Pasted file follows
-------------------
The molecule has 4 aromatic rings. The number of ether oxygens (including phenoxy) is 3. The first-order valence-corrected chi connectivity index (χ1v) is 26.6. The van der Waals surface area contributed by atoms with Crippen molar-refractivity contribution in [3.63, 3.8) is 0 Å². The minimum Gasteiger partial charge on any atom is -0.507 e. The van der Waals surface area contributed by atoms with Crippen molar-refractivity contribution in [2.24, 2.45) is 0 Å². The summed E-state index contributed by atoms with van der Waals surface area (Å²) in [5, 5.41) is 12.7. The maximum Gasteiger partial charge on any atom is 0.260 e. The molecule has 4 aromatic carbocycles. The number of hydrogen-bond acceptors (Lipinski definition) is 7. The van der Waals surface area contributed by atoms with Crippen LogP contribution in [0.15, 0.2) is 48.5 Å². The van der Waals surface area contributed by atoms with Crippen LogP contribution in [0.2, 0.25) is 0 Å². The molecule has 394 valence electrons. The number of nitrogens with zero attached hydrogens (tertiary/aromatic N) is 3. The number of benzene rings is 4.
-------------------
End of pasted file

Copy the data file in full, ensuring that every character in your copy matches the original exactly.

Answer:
The molecule has 4 aromatic rings. The number of ether oxygens (including phenoxy) is 3. The first-order valence-corrected chi connectivity index (χ1v) is 26.6. The van der Waals surface area contributed by atoms with Crippen molar-refractivity contribution in [3.63, 3.8) is 0 Å². The minimum Gasteiger partial charge on any atom is -0.507 e. The van der Waals surface area contributed by atoms with Crippen molar-refractivity contribution in [2.24, 2.45) is 0 Å². The summed E-state index contributed by atoms with van der Waals surface area (Å²) in [5, 5.41) is 12.7. The maximum Gasteiger partial charge on any atom is 0.260 e. The molecule has 4 aromatic carbocycles. The number of hydrogen-bond acceptors (Lipinski definition) is 7. The van der Waals surface area contributed by atoms with Crippen LogP contribution in [0.15, 0.2) is 48.5 Å². The van der Waals surface area contributed by atoms with Crippen LogP contribution in [0.2, 0.25) is 0 Å². The molecule has 394 valence electrons. The number of nitrogens with zero attached hydrogens (tertiary/aromatic N) is 3. The number of benzene rings is 4.